Amazon Pay Expands its European Presence

April 21, 2017         By: Steven Anderson

While Amazon is well-known throughout much of the world as a means to get just about anything and get it fairly quickly, its payment service, Amazon Pay, is somewhat less well-known.

That’s been changing in recent months, and recently, Amazon took its Amazon Pay service into several new markets. Now the service is available to users in Spain, France, and Italy, a measure that should prove welcome for a variety of reasons.

Amazon Pay has already shown to be impressive as a payment service, lowering the total amount of time required to make and pay for purchases by tying a payment mechanism directly to Amazon itself.

There’s a greatly reduced need for passwords and the like, and since it’s connected directly to Amazon, it doesn’t necessarily have the large amounts of cash contained therein that a bank account or debit card might have. Plus, that direct tie-in means users don’t have to add payment and shipping information, further streamlining the process.

Given that Amazon Pay has 33 million users worldwide so far, adding to Amazon Pay’s available territory will likely help pull in more users. It’s not that Amazon’s current system is so broken, but rather that this is a new and more convenient way to do something that was already being done.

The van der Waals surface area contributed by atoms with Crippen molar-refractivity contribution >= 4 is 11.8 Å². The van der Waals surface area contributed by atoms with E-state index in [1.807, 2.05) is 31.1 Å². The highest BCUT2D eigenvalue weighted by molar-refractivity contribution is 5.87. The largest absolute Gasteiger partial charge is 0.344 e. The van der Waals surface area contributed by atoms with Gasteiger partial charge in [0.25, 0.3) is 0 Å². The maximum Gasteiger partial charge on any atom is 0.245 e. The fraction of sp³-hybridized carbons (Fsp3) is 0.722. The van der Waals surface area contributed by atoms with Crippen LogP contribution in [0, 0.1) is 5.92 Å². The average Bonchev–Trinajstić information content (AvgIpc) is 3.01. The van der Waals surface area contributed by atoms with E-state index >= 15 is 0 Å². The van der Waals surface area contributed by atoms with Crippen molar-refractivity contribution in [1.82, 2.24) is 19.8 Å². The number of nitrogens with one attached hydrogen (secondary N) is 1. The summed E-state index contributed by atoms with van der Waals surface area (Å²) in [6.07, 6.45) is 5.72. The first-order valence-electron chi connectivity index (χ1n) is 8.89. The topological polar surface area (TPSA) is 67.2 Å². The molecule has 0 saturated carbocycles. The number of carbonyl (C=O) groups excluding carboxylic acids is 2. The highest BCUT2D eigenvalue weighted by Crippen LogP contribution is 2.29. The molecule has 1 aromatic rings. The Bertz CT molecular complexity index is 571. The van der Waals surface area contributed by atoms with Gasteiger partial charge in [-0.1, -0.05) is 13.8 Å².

Thus, Amazon will likely never get more than a percentage of its user base interested, but that’s not the problem you might think. Not only is Amazon making shopping with its own service more convenient, it’s also looking to get access to other markets.

Reports suggest Amazon Pay is actually building into markets like travel, insurance, and even government payments; we might well pay our taxes via Amazon Pay before too much longer.

There’s a value in this expansion capability, because even though the whole market won’t be interested, every little bit extra that Amazon can pick up is that much extra capability going forward. With a slice of all those payment markets coming in, Amazon can bolster its own operations that much further. Though this may not seem like much of a move, its true value is likely cumulative, and Amazon’s own ability to compete will only rise with it.